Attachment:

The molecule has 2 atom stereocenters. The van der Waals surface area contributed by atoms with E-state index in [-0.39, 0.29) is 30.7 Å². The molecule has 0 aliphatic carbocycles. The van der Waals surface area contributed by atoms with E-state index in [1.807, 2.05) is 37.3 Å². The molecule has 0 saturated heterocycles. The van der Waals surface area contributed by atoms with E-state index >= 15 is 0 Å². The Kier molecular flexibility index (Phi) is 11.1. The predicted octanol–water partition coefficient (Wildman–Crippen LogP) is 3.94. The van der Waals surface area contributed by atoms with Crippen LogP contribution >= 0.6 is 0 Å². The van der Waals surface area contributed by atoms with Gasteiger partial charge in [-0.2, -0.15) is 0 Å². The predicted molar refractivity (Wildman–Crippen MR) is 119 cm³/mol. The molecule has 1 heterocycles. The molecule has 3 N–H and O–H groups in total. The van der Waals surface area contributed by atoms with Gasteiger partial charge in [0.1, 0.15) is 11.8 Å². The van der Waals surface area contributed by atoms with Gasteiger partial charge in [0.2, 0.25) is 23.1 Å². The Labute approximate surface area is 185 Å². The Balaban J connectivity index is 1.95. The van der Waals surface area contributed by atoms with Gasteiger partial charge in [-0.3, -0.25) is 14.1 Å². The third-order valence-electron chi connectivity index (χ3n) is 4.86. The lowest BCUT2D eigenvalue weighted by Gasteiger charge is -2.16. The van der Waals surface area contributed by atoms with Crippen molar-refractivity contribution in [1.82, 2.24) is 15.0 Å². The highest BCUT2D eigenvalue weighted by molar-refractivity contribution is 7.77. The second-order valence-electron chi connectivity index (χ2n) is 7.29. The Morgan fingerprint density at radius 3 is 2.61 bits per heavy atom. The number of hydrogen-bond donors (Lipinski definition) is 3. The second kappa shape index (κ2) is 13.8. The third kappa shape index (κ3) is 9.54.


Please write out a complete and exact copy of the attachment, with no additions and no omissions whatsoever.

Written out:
The molecule has 2 atom stereocenters. The van der Waals surface area contributed by atoms with E-state index in [-0.39, 0.29) is 30.7 Å². The molecule has 0 aliphatic carbocycles. The van der Waals surface area contributed by atoms with E-state index in [1.807, 2.05) is 37.3 Å². The molecule has 0 saturated heterocycles. The van der Waals surface area contributed by atoms with E-state index >= 15 is 0 Å². The Kier molecular flexibility index (Phi) is 11.1. The predicted octanol–water partition coefficient (Wildman–Crippen LogP) is 3.94. The van der Waals surface area contributed by atoms with Crippen LogP contribution >= 0.6 is 0 Å². The van der Waals surface area contributed by atoms with Gasteiger partial charge in [-0.2, -0.15) is 0 Å². The predicted molar refractivity (Wildman–Crippen MR) is 119 cm³/mol. The molecule has 1 heterocycles. The molecule has 3 N–H and O–H groups in total. The van der Waals surface area contributed by atoms with Gasteiger partial charge in [0.1, 0.15) is 11.8 Å². The van der Waals surface area contributed by atoms with Gasteiger partial charge in [0.2, 0.25) is 23.1 Å². The Labute approximate surface area is 185 Å². The Balaban J connectivity index is 1.95. The van der Waals surface area contributed by atoms with Gasteiger partial charge in [-0.3, -0.25) is 14.1 Å². The third-order valence-electron chi connectivity index (χ3n) is 4.86. The lowest BCUT2D eigenvalue weighted by Gasteiger charge is -2.16. The van der Waals surface area contributed by atoms with Crippen molar-refractivity contribution in [1.82, 2.24) is 15.0 Å². The highest BCUT2D eigenvalue weighted by molar-refractivity contribution is 7.77. The second-order valence-electron chi connectivity index (χ2n) is 7.29. The Morgan fingerprint density at radius 3 is 2.61 bits per heavy atom. The number of hydrogen-bond donors (Lipinski definition) is 3. The second kappa shape index (κ2) is 13.8. The third kappa shape index (κ3) is 9.54.